But in neither case was my goal to tell the followers of ID that their own views of religion were wrong. And it is that part of Dr. Silver’s first report that strikes me as not just poor tactics, but as Lenny Flank notes, directly counter to the cause of promoting good science education. It sure wasn’t something that would separate ID advocates from their followers. It isn’t even exposing the ID movement as inherently religious, which I have used as a tactic myself (CSICOP 2002). If you want to drive a wedge between an audience of evangelical Christians and the professionals in the ID movement, you need a third approach: show that the ID advocate on stage with you has been lying to his followers. Show misquote after misquote; demonstrate error after checkable error, and make the audience understand that if the ID advocate claims that the sky is blue, their next step had better be to look out the window to see for themselves. Evangelicals do want to take Christ’s message to the world, but they also have a deep loathing of liars. Of the three approaches, the last one requires the most preparation and care in delivery.

Dr. Silver’s approach, on the other hand, requires very little in the way of preparation. One does not need to acquaint oneself with the arguments of the opposition, with the history of the opposition, or even the failings of the opposition. Irrelevancy does have some benefits after all. But the downside is that simply doing forty minutes of religious nay-saying does not convince people that “intelligent design” is not science; it does not convince people that “intelligent design” is another religious form of antievolution; and it does not convince people that “intelligent design” advocates are unreliable sources of information. It does help to convince those people that the “intelligent design” advocates are right when they cast the issues in terms of atheists attempting to indoctrinate kids.

So, in summary I’d say: Please leave debating ID advocates to the professionals. Or if you are determined to do so anyway, ask for assistance before the debate.


I've seen a criticism of what I wrote above that runs like this: An error made by an IDC advocate need not be a "lie" or mark the IDC advocate in question as a liar. I thought it was clear from the above that the task, though, is not to bring *one* such item to the table, but to show a series of such manglings of the truth so that even the audience, whose initial allegiance is to the IDC advocate, cannot help but recognize that such a series of falsehoods of necessity implies that either the antievolutionist in question is lying to them about their ability to speak to the topic, or is lying when presenting those falsehoods as if true. So far as I can see, there is no escape from being hoist on one or the other horn of that particular dilemma.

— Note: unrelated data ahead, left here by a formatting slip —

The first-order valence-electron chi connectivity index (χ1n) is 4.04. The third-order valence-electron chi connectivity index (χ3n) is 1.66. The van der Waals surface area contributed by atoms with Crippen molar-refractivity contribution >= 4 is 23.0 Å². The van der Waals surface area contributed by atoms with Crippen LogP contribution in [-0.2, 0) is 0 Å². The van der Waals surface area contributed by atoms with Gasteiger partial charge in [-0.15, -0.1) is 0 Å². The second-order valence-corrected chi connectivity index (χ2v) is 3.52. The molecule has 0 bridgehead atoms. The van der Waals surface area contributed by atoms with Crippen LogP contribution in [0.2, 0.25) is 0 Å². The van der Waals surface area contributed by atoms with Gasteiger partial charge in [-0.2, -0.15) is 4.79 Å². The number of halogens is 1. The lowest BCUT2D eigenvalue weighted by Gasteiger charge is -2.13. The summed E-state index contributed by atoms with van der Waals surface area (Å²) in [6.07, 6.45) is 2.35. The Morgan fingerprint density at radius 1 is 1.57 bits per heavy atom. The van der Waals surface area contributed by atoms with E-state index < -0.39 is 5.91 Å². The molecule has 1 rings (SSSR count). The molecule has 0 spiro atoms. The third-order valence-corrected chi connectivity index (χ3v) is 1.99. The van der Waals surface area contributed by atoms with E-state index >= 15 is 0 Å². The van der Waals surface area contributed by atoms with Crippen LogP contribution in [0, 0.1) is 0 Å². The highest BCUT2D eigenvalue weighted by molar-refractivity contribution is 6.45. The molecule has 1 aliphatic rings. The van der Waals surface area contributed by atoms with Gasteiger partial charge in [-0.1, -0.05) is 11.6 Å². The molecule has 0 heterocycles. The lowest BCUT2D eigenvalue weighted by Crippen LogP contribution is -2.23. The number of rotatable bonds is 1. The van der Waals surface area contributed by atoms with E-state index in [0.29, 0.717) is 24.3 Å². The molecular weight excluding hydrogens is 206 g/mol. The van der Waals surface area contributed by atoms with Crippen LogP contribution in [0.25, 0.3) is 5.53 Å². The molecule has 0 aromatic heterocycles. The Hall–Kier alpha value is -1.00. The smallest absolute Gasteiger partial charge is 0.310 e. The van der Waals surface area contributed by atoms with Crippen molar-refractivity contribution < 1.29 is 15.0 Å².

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"You can't teach an old dogma new tricks." - Dorothy Parker

    
Peter Henderson



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(Permalink) Posted: Jan. 17 2008,11:23   

Quote
Debates with creationists are a waste of time at best.  Too few scientists have bothered to learn about creationists and so they are totally unable to even comprehend what the creationists are saying.


It can be done though:

http://www.noanswersingenesis.org.au/debate_with_john_mackay.htm

Quote
There is a school of thought which maintains it is counter-productive to debate with creationists. I think this depends on how it is done. Looking at what worked and what didn't on this occasion, I would say the main strategy has to be to attack their position, rather than defending your own. Creationist ideas really are silly, and can be shown to be so. It is also important, I believe, to keep the focus on Genesis, rather than to be drawn into an argument on the existence or nonexistence of God. The issue is whether the world came to be the way it is as the result of natural processes, or a specific supernatural program. Where the natural processes came from in the first place is irrelevant. Maybe God produced them: who knows?